lambda.js

Lambda.js are string based lambdas for Node.js and the browser, that allow strings such as 'x 1' and 'x -> x 1' to be used as functions.

Website:https://github.com/fschaefer/Lambda.js

Lambda.js Logo

What is it?

Lambda.js are string based lambdas for Node.js and the browser, that allow strings such as 'x+1' and 'x -> x+1' to be used as functions.

Origin

This is a spin-off project of Functional's (a library for functional programming in JavaScript) to-function.js by Oliver Steele.

Most of the source code and documentation is written by Oliver Steele and contributers, so all credit goes to them. This project is just here to avoid using the full library when only lambdas are needed (they play very well with JavaScript 1.6's every(), filter(), forEach() etc). It also detaches the lambda function from String.prototype to avoid cluttering it with non-standard functions.

Usage

The only exported function is lambda(expression) which takes the "string based lambda" as argument and turns that expression into a Function that returns the value of the expression:

var square = lambda('x*x');

console.log(square.toString());
/*  =>
    function anonymous(x) {
        return x * x;
    }
*/

If the string contains a ->, this separates the parameters from the body:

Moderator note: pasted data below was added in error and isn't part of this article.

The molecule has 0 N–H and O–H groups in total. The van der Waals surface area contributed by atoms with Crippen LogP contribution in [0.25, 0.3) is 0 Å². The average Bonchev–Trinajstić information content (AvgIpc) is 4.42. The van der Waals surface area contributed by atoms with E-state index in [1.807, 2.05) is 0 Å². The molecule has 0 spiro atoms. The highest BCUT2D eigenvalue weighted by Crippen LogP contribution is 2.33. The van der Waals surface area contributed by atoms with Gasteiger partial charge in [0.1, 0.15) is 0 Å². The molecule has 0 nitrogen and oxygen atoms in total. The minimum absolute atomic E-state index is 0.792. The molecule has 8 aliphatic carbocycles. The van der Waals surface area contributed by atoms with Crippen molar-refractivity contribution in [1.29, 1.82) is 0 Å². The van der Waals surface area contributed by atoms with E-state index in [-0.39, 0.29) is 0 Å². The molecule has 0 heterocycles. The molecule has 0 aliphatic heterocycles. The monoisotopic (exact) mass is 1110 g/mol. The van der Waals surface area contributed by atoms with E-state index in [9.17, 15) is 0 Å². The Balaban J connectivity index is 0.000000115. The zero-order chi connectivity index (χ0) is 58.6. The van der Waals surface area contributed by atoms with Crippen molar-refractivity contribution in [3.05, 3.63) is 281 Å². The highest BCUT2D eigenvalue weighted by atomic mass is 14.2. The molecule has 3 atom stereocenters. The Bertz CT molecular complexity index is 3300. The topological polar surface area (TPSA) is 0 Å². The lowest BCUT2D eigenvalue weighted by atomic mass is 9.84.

lambda('x -> x + 1')(1); // => 2

lambda('x y -> x + 2*y')(1, 2); // => 5

lambda('x, y -> x + 2*y')(1, 2); // => 5

Otherwise, if the string contains a _, this is the only parameter:

lambda('_ + 1')(1); // => 2

If the string begins or ends with an operator or relation, prepend or append a parameter (The documentation refers to this type of string as a section):

lambda('/2')(4); // => 2

lambda('2/')(4); // => 0.5

lambda('/')(2, 4); // => 0.5

Sections can end, but not begin with, -. (This is to avoid interpreting e.g. -2*x as a section). On the other hand, a string that either begins or ends with / is a section, so an expression that begins or ends with a regular expression literal needs an explicit parameter.

Otherwise, each variable name is an implicit parameter:

lambda('x + 1')(1); // => 2

lambda('x + 2*y')(1, 2); // => 5

lambda('y + 2*x')(1, 2); // => 5

Implicit parameter detection ignores strings literals, variable names that start with capitals and identifiers that precede : or follow .:

['probable', 'possible'].map(lambda('"im" + root')); // => ["improbable", "impossible"]

lambda('Math.cos(angle)')(Math.PI); // => -1

lambda('point.x')({x:1, y:2}); // => 1

lambda('({x:1, y:2})[key]')('x'); // => 1

Implicit parameter detection mistakenly looks inside regular expression literals for variable names. It also doesn't know to ignore JavaScript keywords and bound variables. (The only way you can get these last two is with a function literal inside the string. This is outside the intended use case for string lambdas.)

Use _ (to define a unary function) or ->, if the string contains anything that looks like a free variable but shouldn't be used as a parameter, or to specify parameters that are ordered differently from their first occurrence in the string.

Chain ->s to create a function in uncurried form:

lambda('x -> y -> x + 2*y')(1)(2); // => 5

lambda('x -> y -> z -> x + 2*y+3*z')(1)(2)(3) // => 14